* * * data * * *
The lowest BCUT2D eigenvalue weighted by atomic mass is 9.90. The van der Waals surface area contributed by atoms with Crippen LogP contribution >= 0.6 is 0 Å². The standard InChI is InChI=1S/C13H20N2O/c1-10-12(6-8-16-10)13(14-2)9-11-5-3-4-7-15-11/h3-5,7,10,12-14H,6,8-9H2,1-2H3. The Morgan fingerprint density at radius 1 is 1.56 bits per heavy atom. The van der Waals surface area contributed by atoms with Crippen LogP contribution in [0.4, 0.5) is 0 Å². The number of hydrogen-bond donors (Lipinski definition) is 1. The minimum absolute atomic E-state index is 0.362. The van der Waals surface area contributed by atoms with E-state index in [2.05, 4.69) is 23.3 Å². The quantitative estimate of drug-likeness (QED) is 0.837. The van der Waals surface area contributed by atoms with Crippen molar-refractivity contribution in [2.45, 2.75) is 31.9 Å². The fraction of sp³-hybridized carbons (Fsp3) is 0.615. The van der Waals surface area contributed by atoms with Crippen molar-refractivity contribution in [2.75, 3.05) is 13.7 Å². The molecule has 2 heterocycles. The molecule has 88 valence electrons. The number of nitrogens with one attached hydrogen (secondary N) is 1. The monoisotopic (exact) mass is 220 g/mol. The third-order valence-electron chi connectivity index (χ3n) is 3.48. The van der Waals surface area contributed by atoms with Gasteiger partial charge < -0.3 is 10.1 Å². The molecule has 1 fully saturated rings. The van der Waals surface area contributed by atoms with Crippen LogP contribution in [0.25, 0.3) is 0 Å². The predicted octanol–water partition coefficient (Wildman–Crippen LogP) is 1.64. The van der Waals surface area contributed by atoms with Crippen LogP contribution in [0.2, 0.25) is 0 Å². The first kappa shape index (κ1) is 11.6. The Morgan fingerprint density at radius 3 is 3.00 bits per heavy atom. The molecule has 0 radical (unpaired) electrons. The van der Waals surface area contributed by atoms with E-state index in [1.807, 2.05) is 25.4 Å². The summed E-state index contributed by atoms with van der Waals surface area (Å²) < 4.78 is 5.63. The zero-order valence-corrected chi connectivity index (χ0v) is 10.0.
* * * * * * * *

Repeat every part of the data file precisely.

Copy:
The lowest BCUT2D eigenvalue weighted by atomic mass is 9.90. The van der Waals surface area contributed by atoms with Crippen LogP contribution >= 0.6 is 0 Å². The standard InChI is InChI=1S/C13H20N2O/c1-10-12(6-8-16-10)13(14-2)9-11-5-3-4-7-15-11/h3-5,7,10,12-14H,6,8-9H2,1-2H3. The Morgan fingerprint density at radius 1 is 1.56 bits per heavy atom. The van der Waals surface area contributed by atoms with Crippen LogP contribution in [0.4, 0.5) is 0 Å². The number of hydrogen-bond donors (Lipinski definition) is 1. The minimum absolute atomic E-state index is 0.362. The van der Waals surface area contributed by atoms with E-state index in [2.05, 4.69) is 23.3 Å². The quantitative estimate of drug-likeness (QED) is 0.837. The van der Waals surface area contributed by atoms with Crippen molar-refractivity contribution in [2.45, 2.75) is 31.9 Å². The fraction of sp³-hybridized carbons (Fsp3) is 0.615. The van der Waals surface area contributed by atoms with Crippen molar-refractivity contribution in [2.75, 3.05) is 13.7 Å². The molecule has 2 heterocycles. The molecule has 88 valence electrons. The number of nitrogens with one attached hydrogen (secondary N) is 1. The monoisotopic (exact) mass is 220 g/mol. The third-order valence-electron chi connectivity index (χ3n) is 3.48. The van der Waals surface area contributed by atoms with Gasteiger partial charge < -0.3 is 10.1 Å². The molecule has 1 fully saturated rings. The van der Waals surface area contributed by atoms with Crippen LogP contribution in [0.25, 0.3) is 0 Å². The predicted octanol–water partition coefficient (Wildman–Crippen LogP) is 1.64. The van der Waals surface area contributed by atoms with Crippen LogP contribution in [0.2, 0.25) is 0 Å². The first kappa shape index (κ1) is 11.6. The Morgan fingerprint density at radius 3 is 3.00 bits per heavy atom. The molecule has 0 radical (unpaired) electrons. The van der Waals surface area contributed by atoms with E-state index in [1.807, 2.05) is 25.4 Å². The summed E-state index contributed by atoms with van der Waals surface area (Å²) < 4.78 is 5.63. The zero-order valence-corrected chi connectivity index (χ0v) is 10.0.